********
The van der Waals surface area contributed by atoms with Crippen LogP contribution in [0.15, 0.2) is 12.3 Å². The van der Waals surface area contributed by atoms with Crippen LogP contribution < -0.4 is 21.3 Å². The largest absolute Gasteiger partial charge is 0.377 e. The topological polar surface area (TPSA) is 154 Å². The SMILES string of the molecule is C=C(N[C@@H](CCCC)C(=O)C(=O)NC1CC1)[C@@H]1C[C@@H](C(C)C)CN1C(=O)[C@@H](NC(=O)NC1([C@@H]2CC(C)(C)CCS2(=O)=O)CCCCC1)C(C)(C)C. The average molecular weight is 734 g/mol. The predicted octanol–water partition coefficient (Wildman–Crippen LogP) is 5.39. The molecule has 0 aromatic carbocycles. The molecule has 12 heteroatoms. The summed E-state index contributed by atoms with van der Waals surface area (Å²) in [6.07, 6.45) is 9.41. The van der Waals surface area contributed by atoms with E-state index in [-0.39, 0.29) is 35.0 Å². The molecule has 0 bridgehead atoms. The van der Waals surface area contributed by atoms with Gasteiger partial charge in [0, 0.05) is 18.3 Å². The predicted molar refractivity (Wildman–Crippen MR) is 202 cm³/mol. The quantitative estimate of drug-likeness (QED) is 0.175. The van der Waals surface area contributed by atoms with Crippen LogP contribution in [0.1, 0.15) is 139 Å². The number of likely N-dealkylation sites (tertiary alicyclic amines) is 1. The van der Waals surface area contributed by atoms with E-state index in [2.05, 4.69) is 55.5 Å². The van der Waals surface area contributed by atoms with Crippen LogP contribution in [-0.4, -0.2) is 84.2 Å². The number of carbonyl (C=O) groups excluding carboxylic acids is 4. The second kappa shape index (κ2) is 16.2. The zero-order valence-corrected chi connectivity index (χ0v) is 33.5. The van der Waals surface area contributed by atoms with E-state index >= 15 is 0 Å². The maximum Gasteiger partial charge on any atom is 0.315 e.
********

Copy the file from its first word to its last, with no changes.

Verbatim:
The van der Waals surface area contributed by atoms with Crippen LogP contribution in [0.15, 0.2) is 12.3 Å². The van der Waals surface area contributed by atoms with Crippen LogP contribution < -0.4 is 21.3 Å². The largest absolute Gasteiger partial charge is 0.377 e. The topological polar surface area (TPSA) is 154 Å². The SMILES string of the molecule is C=C(N[C@@H](CCCC)C(=O)C(=O)NC1CC1)[C@@H]1C[C@@H](C(C)C)CN1C(=O)[C@@H](NC(=O)NC1([C@@H]2CC(C)(C)CCS2(=O)=O)CCCCC1)C(C)(C)C. The average molecular weight is 734 g/mol. The predicted octanol–water partition coefficient (Wildman–Crippen LogP) is 5.39. The molecule has 0 aromatic carbocycles. The molecule has 12 heteroatoms. The summed E-state index contributed by atoms with van der Waals surface area (Å²) in [6.07, 6.45) is 9.41. The van der Waals surface area contributed by atoms with E-state index in [-0.39, 0.29) is 35.0 Å². The molecule has 0 bridgehead atoms. The van der Waals surface area contributed by atoms with Gasteiger partial charge in [0, 0.05) is 18.3 Å². The predicted molar refractivity (Wildman–Crippen MR) is 202 cm³/mol. The quantitative estimate of drug-likeness (QED) is 0.175. The van der Waals surface area contributed by atoms with Crippen LogP contribution in [0.1, 0.15) is 139 Å². The number of likely N-dealkylation sites (tertiary alicyclic amines) is 1. The van der Waals surface area contributed by atoms with E-state index in [2.05, 4.69) is 55.5 Å². The van der Waals surface area contributed by atoms with Crippen LogP contribution in [-0.4, -0.2) is 84.2 Å². The number of carbonyl (C=O) groups excluding carboxylic acids is 4. The second kappa shape index (κ2) is 16.2. The zero-order valence-corrected chi connectivity index (χ0v) is 33.5. The van der Waals surface area contributed by atoms with E-state index >= 15 is 0 Å². The maximum Gasteiger partial charge on any atom is 0.315 e.